Workers with hearing loss have unique communication needs, and their hearing protection should be tailored to their job demands, noise environment, hearing loss and individual preferences. Finding the right solution can help maintain communication, safety and satisfaction at work, while protecting the worker’s hearing.


Sources 

  1. Giguère, C., Laroche, C., & Vaillancourt, V. (2015). The interaction of hearing loss and level-dependent hearing protection on speech recognition in noise. International Journal of Audiology, 54 (sup1), S9-S18.
  2. Verbsky, B. L. (2002). Effects of conventional passive earmuffs, uniformly attenuating passive earmuffs, and hearing aids on speech intelligibility in noise. PhD Dissertation. Columbus, OH: Ohio State University.

What is hearing loss?

August 9, 2019

After our eyes, the most important sensory organ is our ears, thus hearing loss has significant consequences. In most cases, hearing loss is age-related. However, it can also be triggered by loud noises or infections, or may be hereditary.

Hearing loss may occur very suddenly, although in most cases it is gradual, and so you only become aware of it as it progresses. Fortunately, in most cases impaired hearing can be improved, or even fully corrected, either by using a proper hearing protection device or by using a hearing aid. 

First signs of Hearing Loss 

Hearing loss rarely occurs all of a sudden. It usually develops gradually, over a long period of time – and is therefore imperceptible at first. This is because those affected gradually get used to the onset of hearing loss. Because the brain can compensate for the hearing deficiencies for a long time, there are few disadvantages in everyday life during the first phase.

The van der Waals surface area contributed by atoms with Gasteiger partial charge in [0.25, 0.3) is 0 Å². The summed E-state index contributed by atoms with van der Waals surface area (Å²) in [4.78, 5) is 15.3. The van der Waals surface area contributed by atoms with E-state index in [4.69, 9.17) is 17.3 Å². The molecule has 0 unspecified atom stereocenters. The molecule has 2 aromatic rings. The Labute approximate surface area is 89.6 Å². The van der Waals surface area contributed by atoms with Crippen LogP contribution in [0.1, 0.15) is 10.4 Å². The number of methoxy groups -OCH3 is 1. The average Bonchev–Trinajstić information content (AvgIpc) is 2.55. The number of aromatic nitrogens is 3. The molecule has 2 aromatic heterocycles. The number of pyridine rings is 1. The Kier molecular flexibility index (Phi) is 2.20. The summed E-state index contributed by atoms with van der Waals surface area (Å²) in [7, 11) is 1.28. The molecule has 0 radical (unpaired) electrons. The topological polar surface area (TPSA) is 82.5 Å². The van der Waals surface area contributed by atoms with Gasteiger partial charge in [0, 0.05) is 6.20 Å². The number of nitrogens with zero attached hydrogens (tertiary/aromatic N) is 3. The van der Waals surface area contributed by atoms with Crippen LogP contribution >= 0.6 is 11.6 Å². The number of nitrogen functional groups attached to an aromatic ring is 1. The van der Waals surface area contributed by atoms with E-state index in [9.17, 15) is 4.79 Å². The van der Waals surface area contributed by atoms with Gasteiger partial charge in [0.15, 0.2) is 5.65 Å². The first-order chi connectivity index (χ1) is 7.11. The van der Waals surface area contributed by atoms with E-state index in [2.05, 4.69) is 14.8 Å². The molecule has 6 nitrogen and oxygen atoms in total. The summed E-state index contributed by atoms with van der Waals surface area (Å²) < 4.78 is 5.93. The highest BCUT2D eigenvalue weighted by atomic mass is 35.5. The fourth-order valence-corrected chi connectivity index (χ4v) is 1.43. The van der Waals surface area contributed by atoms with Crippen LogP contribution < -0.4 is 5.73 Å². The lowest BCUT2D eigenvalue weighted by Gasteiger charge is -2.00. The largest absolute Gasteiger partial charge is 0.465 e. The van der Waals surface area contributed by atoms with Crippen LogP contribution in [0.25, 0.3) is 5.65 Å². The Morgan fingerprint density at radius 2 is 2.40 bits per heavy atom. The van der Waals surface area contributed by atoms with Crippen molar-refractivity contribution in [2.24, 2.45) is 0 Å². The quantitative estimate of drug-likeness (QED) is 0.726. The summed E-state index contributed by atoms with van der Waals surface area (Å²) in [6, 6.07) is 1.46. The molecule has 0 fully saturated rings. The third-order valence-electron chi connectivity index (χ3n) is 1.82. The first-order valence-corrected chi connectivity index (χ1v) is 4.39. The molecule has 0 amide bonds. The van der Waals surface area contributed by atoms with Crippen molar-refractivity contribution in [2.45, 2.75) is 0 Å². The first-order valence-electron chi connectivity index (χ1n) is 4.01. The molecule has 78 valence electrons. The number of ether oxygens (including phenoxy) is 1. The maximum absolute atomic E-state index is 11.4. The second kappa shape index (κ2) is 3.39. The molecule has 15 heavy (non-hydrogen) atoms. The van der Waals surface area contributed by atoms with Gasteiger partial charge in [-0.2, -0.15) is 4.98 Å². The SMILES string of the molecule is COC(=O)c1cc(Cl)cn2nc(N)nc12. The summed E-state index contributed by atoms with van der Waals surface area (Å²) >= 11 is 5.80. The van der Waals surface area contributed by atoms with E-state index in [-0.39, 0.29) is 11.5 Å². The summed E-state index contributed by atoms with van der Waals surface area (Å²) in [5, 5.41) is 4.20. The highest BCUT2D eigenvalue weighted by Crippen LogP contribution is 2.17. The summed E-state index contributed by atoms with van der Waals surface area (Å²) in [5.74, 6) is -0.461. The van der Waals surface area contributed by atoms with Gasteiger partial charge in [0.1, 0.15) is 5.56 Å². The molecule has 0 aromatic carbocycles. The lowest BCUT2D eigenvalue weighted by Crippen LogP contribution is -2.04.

hearing loss

But from a certain point, hearing loss can no longer be readily compensated for. Often, this is noticed by family and friends of the affected person long before they themselves realize they cannot hear normally. Hearing loss can have an impact on your daily life either socially and recreationally. With an already noisy world we have started to see hearing loss grow in the workplace as well. Solutions like a custom hearing protection device such as dB Blockers has grown in popularity amongst individuals and employers. Learn more. 

Long Term Affects of Hearing Loss

Even those affected by hearing loss who know that they can no longer hear perfectly often still do nothing for a long time. Using the argument “It’s still OK!”, they put off a hearing test with an audiologist or ENT doctor. This is because being aware of your own hearing loss is one thing, but acknowledging it is not so easy.

hearing loss

The problem is that if you wait too long, you risk serious consequences. Researchers have found that after about seven years, our brains simply lose the ability to hear certain sounds.

If you can hear these sounds again with a hearing aid, they may no longer be correctly interpreted, and are therefore often perceived as excessively loud and unpleasant – even if it’s something as harmless as the rustling of leaves or a friendly conversation next door.

The following three questions may help you find out if you have hearing loss:

  1. Do you hear low background noise excessively loudly?
  2. Do you have the TV on very loud?
  3. Do you find conversations stressful?

To Learn more about hearing loss contact your local Audiologist. Also check out our resources page. 

 


Source:https://www.connecthearing.ca/hearing-loss/

 

How to Find Calm in a Noisy World

July 30, 2019

Our world today involves constant noise and interruptions.

Whether it is traffic and sirens in the city, lawnmowers and overhead planes in the suburbs, the hum and noise of the refrigerator and dishwasher, or the ringing of our cell phones, it is all hard to escape.

 

We have become so accustomed to daily noise that without it we feel unproductive.  While we become used to these sounds and can often ignore them, unfortunately, they are affecting our health in both physical and mental ways.